2.   There are many different types of life policy on offer in today’s insurance market each of which can be tailored to suit the needs of the policy holder(s) and the life/lives assured, as a result of which, life assurance has become a complex area which may require specialist advice. The advice of Technical Section should be sought if there is any doubt as to the entitlement to the proceeds of a policy.
  3.     If, in the case of a joint policy, the non bankrupt policyholder dies and the policy provides that the proceeds pass to the bankrupt policy holder, the proceeds will vest in the official receiver as trustee.

 

Where can I find out more?

Technical  Manual :  

Chapter 31.5 Part 4 - Life Assurance

Chapter 49 Part 2 - Indemnity for lost policy documents (para 49.14)

Forms to be used:

JTPOL – Letter to joint owner re insurance policy

LTBPOL – Insurance policy letter to bankrupt

NTASS Notice and Schedule to Assurance Company

SOPOL -  Letter to joint owner re insurance policy

 

Life Policies Flowchart 

 

Procedure

LOIS references are given in brackets, e.g (DO73)

1  Receive instructions to issue form NTASS to life assurance company (DO73)quoting policy numbers if known. If policy document has been delivered up store in safekeeping according to local office practice.

2  When reply received check with examiner as to next course of action dependent on the type and value, if any, of the policy. Confirm whether the policy is to be surrendered or offered for sale to a third party.

Policy with no value

3  Confirm whether to offer the trustee's interest in the policy to the debtor. If so, issue form LTBPOL. If not, note LOIS (CA08,CA15) and file papers.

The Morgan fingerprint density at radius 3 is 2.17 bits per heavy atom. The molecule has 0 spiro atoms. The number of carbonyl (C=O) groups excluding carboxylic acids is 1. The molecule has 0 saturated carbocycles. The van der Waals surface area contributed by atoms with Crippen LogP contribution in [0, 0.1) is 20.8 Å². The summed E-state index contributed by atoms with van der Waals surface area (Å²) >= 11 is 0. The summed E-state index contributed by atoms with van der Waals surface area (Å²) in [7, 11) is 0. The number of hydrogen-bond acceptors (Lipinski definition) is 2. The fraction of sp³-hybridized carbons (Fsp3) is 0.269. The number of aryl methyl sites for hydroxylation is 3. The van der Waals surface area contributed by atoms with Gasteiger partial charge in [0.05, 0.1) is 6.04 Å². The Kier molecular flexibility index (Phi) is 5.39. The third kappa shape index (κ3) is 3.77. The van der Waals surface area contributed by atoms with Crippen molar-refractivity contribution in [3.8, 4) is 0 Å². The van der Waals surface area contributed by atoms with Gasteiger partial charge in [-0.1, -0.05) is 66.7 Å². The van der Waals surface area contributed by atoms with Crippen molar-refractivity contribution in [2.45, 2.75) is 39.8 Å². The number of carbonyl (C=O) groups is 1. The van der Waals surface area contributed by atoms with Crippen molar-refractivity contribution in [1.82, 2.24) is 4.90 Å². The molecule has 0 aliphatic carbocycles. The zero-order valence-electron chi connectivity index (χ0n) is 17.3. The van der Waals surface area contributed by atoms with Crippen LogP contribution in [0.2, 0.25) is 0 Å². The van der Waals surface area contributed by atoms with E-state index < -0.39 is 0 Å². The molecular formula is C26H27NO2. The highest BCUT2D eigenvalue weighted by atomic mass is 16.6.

Single Policy with value

4 Receive instructions to offer the trustee's interest in the policy to the debtor using form SOPOL. If no offer received confirm with examiner to request the surrender documents from the assurance company, including a Lost Policy Declaration form, if the policy document is not available.

5  Once reply received complete forms and obtain official receiver's signature. Refer any questions about indemnity insurance to the examiner. Return all relevant documents to the assurance company together with certified copies of both the bankruptcy order and appointment of official receiver as trustee. Take copies for the office file.

6  Note LOIS (CA08/CA15) when funds received.

Joint Policy with value

7  If the policy is in joint names offer the official receiver's interest to the other party based on the surrender value using form JTPOL and note that any sale/surrender documents will require the joint policy holder's signature as well as the official receiver's signature.

8  Once the figure for sale of the official receiver's interest has been agreed, request the surrender documents from the assurance company, including a Lost Policy Declaration form, if the policy document is not available. Confirm that the assurance company has no objection to the re-assignment of the policy.

9 Once reply received complete forms and obtain official receiver's signature. Refer any questions about indemnity insurance to the examiner. Return all relevant documents to the assurance company together with certified copies of both the bankruptcy order and appointment of official receiver as trustee. Take copies for the office file.

10 Note LOIS (CA08/CA15) when funds received and refer to examiner for instructions on arranging to have the policy re-assigned.

11 However, if no sale is forthcoming the matter will become a protracted realisation. Check that the confirmation has been received from the  assurance company that they have noted the official receiver's interest.  Note LOIS(CA08,CA15)accordingly.

Endowment Policies

12 If the policy is an endowment policy confirm with the examiner if further enquiries are needed to establish if the policy is a "free" asset. If the policy is free of all assignments and has a surrender value of £1500 or more it may be possible to sell the policy rather than surrender. In all cases refer to examiner for further instructions.